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Posted at 12:00 PM ET, 12/28/2010

New Year's Eve FAQ: Bar hours, transportation and unlimited drinks

By Fritz Hahn

Our FAQ for New Year's Eve continues today with tips about going out and getting home.

How late are bars open on New Year's Eve?

In Washington, bars are allowed to stay open an extra hour on New Year's Eve, meaning all drinks have to be finished by 4 a.m. Bars in Maryland and Virginia will be open until 2 a.m. as usual.

I don't want to drive on New Year's Eve. What's the best way to get around?

Metrorail will be open until 3 a.m., but the slated "Sunday schedule" means longer waits between trains. Metrobus will also be on a Sunday schedule, so if you're relying on buses, you might want to check times on Metro's Web site.

The D.C. Circulator will keep its Georgetown-to-Union Station buses running until 2 a.m., and the McPherson Square-U Street-Adams Morgan line runs until 3:30 a.m.

Through Jan. 1, the SoberRide service offers free taxi rides home between 10 p.m. and 6 a.m., no questions asked. Call 1-800-200-TAXI and the Washington Regional Alcohol Program will pick up the cost of the ride, as long as it's under $30. (If it's over, you pay the difference.) This is understandably a popular service on New Year's Eve, and there are frequently long waits for a cab, so I suggest calling at least 30 to 45 minutes before you think you'll need one. There are a number of stipulations -- you must be 21 to use SoberRide, drivers will only take you home, not to another bar or party -- so check SoberRide for the fine print.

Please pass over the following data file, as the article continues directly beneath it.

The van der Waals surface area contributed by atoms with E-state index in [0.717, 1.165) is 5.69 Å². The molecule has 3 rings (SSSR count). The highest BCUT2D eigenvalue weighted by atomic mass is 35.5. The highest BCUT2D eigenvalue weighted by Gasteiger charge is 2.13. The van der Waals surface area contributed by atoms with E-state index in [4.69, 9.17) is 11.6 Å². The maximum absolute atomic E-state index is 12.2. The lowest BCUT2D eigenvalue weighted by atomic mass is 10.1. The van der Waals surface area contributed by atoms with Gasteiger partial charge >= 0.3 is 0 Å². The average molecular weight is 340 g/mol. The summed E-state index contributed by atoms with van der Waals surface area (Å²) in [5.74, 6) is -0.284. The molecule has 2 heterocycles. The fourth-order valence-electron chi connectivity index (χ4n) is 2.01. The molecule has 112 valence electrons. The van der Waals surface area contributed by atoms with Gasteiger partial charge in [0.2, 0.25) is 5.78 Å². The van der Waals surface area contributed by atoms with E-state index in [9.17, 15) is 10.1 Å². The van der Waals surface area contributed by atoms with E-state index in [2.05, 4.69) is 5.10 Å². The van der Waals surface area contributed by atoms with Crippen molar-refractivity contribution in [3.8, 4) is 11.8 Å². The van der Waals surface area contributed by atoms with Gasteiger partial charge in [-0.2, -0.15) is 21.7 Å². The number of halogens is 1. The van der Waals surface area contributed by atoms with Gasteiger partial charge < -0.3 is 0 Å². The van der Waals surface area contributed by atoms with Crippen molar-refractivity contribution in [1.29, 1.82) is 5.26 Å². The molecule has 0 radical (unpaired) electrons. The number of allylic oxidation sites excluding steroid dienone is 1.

If you're taking taxis on New Year's Eve, be smart about when you try to get one. Past experience has taught me that, in D.C., the busiest times are around midnight, when people are party-hopping, and between 3 and 4 a.m., when bars let out. Your best chance of actually hailing a cab is outside those times, probably between 1 and 2:30 a.m.

Yesterday, you listed a number of open-bar parties in D.C. and Silver Spring. Are there any in Falls Church or Arlington?

No. Virginia state law prevents bars from offering "unlimited drinks" for one price, which is why, for example, Clarendon Ballroom's New Year's Eve party offers "four drink tickets" as part of its $65 package.

By Fritz Hahn  | December 28, 2010; 12:00 PM ET
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